Designer Spotlight: 6.23.21
Ashley Obradovits of Karr Bick
What style element are you excited about?
I love ‘grandmillennial’ design. It’s like your grandma’s style mixed with a modern sensibility. The traditional aesthetic has never gone out of style; it’s just being rediscovered by millennials who are drawn to the nostalgia it gives them for their childhoods. It includes a lot of the design elements I was raised with: scalloped details, ruffles, tassels, pleats, large florals, patterned wallpaper, and heavily adorned bedskirts and ornaments. It’s an explosion of feminine details that rebels against a monochromatic, white-walled look. It’s nice to see design come full circle and these things being appreciated again.
What appeals to you about the trend?
I’m a very nostalgic designer. I always try to incorporate items that evoke memories and emotions. I recently designed my daughter’s bedroom with elements from my childhood, including the actual chandelier from my room when I was kid. Clients also often have pieces passed down from generation to generation, and I enjoy finding new ways for them to love those pieces with history.
How can people incorporate the grandmillennial style into their homes?
If you don’t have pieces that fit, garage and estate sales are great places to find them. Some homeowners may find grandmillennial style a little overwhelming, so small changes like recovering a chair or hanging antique china on the wall are good places to start. You can mix some of these key trends with an abstract piece of artwork or a lacquered buffet to throw in some modern and antique elements. Right now, I’m working with a client who wants to incorporate patterned wallpaper. Instead of covering every wall, we’re just putting it on the ceiling. It’s a nice surprise when you walk in but not too in your face. You don’t want to go overboard so it looks like Laura Ashley threw up all over your room!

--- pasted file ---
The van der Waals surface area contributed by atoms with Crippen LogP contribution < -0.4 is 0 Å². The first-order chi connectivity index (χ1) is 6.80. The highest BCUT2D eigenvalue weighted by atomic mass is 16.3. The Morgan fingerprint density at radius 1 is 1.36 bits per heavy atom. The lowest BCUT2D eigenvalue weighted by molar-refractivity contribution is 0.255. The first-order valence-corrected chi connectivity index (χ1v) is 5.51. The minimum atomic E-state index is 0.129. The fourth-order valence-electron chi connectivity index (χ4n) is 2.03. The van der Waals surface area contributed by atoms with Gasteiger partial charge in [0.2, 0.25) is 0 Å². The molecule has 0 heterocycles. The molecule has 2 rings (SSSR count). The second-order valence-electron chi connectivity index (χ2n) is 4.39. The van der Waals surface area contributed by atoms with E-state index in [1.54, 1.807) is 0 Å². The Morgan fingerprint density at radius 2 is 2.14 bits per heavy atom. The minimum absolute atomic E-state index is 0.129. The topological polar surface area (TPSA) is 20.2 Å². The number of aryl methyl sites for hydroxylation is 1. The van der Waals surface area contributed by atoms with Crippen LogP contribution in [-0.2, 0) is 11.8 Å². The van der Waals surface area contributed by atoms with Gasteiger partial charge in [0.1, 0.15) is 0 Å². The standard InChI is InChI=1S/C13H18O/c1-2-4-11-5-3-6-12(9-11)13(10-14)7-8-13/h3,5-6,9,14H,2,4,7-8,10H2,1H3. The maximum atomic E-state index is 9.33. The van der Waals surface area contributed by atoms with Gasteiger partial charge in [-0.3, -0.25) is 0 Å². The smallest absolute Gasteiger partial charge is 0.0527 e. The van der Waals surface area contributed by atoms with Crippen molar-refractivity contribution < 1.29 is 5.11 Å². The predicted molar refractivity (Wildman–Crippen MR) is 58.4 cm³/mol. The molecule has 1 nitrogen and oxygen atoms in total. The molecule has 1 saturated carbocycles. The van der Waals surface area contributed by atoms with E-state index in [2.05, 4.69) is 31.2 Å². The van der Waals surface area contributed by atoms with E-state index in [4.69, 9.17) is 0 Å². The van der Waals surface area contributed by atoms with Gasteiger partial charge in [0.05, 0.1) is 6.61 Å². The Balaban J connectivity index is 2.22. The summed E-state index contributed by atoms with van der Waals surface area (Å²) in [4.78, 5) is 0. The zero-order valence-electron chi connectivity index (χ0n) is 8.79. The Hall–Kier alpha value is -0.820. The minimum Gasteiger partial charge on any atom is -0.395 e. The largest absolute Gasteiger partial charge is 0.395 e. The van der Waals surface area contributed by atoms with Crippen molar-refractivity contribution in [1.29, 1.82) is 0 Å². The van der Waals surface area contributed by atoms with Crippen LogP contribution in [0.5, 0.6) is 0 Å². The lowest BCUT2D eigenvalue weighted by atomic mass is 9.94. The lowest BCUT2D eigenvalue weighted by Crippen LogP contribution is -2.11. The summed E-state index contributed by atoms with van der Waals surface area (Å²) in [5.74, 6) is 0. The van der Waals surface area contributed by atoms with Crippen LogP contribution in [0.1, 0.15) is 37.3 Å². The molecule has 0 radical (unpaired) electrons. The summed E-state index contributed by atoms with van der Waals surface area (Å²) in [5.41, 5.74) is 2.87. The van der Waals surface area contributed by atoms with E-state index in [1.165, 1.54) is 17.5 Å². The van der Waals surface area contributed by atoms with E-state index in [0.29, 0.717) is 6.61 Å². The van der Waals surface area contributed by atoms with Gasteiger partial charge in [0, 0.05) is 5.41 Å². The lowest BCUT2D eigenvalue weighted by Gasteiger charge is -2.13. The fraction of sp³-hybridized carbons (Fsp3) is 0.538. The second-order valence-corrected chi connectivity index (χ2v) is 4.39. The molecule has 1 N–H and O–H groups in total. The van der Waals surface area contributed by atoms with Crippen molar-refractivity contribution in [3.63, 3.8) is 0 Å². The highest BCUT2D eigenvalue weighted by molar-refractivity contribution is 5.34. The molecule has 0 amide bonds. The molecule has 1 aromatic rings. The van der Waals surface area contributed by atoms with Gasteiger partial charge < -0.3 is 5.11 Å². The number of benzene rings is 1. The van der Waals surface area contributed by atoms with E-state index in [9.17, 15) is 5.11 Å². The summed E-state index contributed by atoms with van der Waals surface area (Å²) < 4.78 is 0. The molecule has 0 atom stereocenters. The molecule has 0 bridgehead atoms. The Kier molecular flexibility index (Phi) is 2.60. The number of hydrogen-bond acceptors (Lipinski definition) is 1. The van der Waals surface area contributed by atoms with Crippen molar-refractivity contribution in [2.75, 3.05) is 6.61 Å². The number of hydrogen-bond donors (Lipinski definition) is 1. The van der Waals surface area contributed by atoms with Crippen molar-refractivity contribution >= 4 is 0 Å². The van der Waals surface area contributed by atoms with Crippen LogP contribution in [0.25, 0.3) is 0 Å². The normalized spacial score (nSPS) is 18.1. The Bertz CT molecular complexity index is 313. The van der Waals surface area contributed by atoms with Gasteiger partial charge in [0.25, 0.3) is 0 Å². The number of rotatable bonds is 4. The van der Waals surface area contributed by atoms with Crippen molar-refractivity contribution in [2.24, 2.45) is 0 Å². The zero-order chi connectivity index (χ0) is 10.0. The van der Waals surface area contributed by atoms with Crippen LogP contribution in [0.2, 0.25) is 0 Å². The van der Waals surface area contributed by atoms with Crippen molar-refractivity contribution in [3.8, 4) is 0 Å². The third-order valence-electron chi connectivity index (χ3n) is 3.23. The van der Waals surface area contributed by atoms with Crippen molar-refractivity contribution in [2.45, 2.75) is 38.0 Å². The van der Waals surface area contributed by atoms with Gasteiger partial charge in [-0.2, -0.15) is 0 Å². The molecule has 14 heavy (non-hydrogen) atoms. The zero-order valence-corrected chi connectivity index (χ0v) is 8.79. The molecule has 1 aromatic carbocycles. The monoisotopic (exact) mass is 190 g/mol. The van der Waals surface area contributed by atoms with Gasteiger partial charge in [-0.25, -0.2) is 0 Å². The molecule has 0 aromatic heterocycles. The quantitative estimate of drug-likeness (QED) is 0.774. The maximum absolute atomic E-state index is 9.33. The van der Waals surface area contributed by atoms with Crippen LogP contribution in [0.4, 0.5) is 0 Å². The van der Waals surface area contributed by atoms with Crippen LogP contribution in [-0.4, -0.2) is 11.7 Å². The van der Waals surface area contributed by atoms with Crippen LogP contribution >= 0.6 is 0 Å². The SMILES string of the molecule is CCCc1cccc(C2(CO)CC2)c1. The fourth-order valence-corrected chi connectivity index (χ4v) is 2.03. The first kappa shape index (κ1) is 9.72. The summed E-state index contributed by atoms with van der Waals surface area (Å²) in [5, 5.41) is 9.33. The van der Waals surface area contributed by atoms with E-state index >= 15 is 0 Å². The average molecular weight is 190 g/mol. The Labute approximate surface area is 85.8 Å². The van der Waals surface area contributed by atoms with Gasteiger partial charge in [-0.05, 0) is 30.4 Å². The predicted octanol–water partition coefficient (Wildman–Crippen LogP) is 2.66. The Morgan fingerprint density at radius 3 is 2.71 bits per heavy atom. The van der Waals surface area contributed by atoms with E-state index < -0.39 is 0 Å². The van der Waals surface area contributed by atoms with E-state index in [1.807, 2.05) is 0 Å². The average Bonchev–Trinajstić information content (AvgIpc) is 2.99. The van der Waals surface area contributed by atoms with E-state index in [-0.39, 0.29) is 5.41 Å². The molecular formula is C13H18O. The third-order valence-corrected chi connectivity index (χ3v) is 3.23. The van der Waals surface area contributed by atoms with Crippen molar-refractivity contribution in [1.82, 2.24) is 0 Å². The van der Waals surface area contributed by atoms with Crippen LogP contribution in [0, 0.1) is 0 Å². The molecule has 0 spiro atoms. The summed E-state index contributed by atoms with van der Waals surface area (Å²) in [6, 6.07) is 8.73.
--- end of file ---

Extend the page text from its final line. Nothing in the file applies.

Are you seeing any trends on their way out?
All-white design is less popular right now. It’s always going to be a nice, clean blank slate, but people are wanting to welcome color back into their lives. As a designer, I find it really refreshing. I get to play more with color, texture and all of the details.
How has the pandemic impacted how people approach their homes?
Everyone has been sitting at home and sharing work spaces with their family. Rooms with specific purposes and a less open floor plan are becoming popular, and home offices are big. Kids also are more involved in design after spending so much time at home